What Makes a Hero?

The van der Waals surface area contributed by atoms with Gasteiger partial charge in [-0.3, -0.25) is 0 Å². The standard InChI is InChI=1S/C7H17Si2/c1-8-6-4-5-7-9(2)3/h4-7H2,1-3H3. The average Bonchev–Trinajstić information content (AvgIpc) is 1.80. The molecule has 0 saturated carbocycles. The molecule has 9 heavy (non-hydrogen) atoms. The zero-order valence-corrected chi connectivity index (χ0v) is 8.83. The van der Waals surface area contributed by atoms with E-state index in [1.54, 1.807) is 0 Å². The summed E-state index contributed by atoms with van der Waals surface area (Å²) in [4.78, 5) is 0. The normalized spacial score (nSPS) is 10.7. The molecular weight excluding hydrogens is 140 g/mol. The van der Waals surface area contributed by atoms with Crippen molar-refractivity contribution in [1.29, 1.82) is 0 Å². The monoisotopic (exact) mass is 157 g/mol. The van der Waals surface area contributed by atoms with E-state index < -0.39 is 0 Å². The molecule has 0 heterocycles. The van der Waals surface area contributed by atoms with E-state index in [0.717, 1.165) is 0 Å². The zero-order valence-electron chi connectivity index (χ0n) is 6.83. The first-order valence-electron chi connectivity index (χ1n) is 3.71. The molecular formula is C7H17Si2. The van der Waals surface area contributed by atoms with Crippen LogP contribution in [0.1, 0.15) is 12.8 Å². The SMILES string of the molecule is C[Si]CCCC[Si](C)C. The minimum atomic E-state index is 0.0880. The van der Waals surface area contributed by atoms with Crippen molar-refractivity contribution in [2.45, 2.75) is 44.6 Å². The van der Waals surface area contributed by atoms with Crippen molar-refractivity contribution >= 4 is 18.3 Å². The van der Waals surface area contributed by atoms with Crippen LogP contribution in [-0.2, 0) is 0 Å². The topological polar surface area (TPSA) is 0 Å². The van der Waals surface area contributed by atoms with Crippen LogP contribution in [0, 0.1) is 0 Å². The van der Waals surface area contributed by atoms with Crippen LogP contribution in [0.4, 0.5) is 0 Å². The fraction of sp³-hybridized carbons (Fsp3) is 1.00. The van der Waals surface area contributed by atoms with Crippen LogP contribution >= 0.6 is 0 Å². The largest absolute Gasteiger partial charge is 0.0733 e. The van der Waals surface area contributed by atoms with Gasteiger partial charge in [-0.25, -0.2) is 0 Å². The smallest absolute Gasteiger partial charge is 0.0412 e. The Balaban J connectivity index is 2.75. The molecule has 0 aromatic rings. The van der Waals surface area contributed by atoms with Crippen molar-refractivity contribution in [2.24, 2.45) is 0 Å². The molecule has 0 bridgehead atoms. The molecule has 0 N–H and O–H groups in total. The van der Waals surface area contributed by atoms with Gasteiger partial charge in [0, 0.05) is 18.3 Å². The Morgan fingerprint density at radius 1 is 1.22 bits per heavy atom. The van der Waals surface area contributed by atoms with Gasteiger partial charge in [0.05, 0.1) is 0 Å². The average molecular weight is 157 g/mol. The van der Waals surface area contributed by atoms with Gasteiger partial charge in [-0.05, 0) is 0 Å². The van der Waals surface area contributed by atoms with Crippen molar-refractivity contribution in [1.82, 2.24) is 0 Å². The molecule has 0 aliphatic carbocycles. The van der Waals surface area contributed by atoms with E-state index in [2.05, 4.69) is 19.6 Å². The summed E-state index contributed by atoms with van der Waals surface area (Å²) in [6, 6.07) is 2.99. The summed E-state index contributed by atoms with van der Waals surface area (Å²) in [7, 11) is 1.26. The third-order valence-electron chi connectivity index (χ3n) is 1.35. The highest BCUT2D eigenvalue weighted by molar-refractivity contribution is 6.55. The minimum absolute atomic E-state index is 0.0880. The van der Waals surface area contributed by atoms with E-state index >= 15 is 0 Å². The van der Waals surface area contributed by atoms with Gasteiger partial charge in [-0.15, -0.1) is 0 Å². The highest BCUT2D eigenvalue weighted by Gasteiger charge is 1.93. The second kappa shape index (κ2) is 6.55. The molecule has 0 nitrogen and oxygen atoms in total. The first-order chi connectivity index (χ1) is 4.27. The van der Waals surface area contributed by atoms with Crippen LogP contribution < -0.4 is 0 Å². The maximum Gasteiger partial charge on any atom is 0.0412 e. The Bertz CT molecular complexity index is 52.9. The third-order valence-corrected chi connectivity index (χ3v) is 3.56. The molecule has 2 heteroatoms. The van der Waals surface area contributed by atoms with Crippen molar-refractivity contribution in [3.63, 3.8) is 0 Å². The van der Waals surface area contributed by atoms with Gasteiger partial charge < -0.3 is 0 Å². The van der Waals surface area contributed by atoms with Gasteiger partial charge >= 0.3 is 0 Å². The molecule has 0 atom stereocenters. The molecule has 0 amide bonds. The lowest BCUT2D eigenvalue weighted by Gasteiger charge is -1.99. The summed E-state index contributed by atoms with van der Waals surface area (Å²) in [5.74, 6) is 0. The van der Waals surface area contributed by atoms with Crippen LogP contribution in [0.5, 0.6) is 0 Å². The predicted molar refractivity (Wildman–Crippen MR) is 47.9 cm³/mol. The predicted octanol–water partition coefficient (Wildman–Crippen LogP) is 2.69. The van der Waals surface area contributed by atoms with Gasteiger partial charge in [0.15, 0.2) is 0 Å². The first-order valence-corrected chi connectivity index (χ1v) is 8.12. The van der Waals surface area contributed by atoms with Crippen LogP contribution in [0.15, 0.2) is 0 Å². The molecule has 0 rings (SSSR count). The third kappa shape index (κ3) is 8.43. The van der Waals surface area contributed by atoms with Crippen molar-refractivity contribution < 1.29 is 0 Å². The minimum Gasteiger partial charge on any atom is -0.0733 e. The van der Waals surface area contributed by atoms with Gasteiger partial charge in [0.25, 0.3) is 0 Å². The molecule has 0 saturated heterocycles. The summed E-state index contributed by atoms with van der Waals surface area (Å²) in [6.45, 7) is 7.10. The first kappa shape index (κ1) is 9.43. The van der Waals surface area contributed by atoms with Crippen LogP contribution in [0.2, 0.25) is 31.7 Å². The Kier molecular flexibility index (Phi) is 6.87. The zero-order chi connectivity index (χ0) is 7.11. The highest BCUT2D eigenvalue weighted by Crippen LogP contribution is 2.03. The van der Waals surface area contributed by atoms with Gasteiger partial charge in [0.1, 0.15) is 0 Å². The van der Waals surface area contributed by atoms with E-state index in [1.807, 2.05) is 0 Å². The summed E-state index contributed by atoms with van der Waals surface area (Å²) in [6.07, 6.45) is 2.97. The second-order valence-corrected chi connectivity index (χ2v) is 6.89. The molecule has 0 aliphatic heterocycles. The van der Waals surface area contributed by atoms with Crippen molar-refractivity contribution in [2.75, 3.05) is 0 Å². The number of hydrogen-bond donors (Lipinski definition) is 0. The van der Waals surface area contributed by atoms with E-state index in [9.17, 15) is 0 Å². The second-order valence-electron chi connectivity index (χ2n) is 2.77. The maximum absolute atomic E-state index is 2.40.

The characters Roland, Aeneas, and Gilgamesh are similar in that they possess the principal qualities of an epic hero. What makes an epic hero is an individual who is, righteous, gallant, impressive in war, an advocate for his society, and has impacted history in some way. In The Song of Roland, Roland transpires as a hero as his deeds are motivated by his gallantry and dedication to the ruler. He represents the good in the epic’s theme: good versus evil. The evil is embodied by Ganelon, Roland’s stepfather who is responsible for his death. Roland is one of the strongest warriors in King Charlemagne's military. He is a courageous and daring soldier who is unafraid to fulfill and carry out his obligations. Throughout the epic Roland is portrayed as fierce, “When Roland sees that there will be a battle, it makes him fiercer than a lion or leopard” (The Song of Roland, 1208, lines 812-813), a manner which highlights his bravery. He is a loyal friend and is merciful, especially when Oliver accidentally stabs him with a sword. Roland is quick to forgive his comrade when he says “I am not harmed, not harmed, I forgive you, Friend, here and before God” (1222, lines 1352-1354). The tale of Roland was produced as an advertisement for warfare. The character Roland was created to be an inspirational fighter and icon, as well as a model for how a warrior is supposed to act. His duty was to preserve the Christian faith and protect France and the French army. The purpose for his existence was to pass on the stories of battle against the Saracens, and report what actually took place. This is shown when Roland is almost at death’s door after his brain damage caused by blowing the horn to signal King Charlemagne. Roland uses the little time he has left to position the bodies of his dead soldiers so they are facing the enemy army. He does this so that Charlemagne will see that none of his men surrendered or walked away from battle. This is shown in The Song of Roland when Roland says “My noble lord, I beg you, give me leave: our companions, whom we have loved so dearly, are all dead now, we must not abandon them. I want to look for them, know them once more, and set them in ranks, side by side, before you.” “So Roland leaves him, walks the field all along, seeks in the valleys, and seeks in the mountains. He found Gerin, and Gerer his companion, and then he found Berenger and Otun, Anseis and Sansun, and on that field he found Gerard the Old of Roussillon; and carried them, brave man, all, one by one, came back to the Archbishop with these French dead, and set them down in ranks before his knees.” Death, to Roland, is a more honorable consequence than shame or indignity. His noble deeds and devotion to his Christian beliefs, earn him his entry into heaven and God’s protection. The story illustrates “Then he held out his right glove to his Lord: Saint Gabriel took the glove from his hand. He held his head bowed down upon his arm, he is gone, his two hands joined, to his end. Then God sent him his angel Cherubin and Saint Michael, angel of the sea’s Peril; and with these two there came Saint Gabriel: they bear Count Roland’s soul to Paradise” (The Song of Roland, 1231, lines: 1701-1708). Roland is dedicated to his duty as a warrior and is willing to sacrifice his life to preserve the faith of Christianity. The wellbeing of France is very important to him as he exhibits strong patriotism to his country. He demonstrates a selfless attitude in almost everything he does. In battle he fights until the end, even when he is the last French man standing. Roland dies a great hero having fulfilled his duty and staying true to his vow that “he would not die in a strange land before he’d passed beyond his men and peers, he’d turn his face toward the enemies’ land and so, brave man, would die a conqueror” (1234, lines 1826-1830). Roland is also epic because, even...
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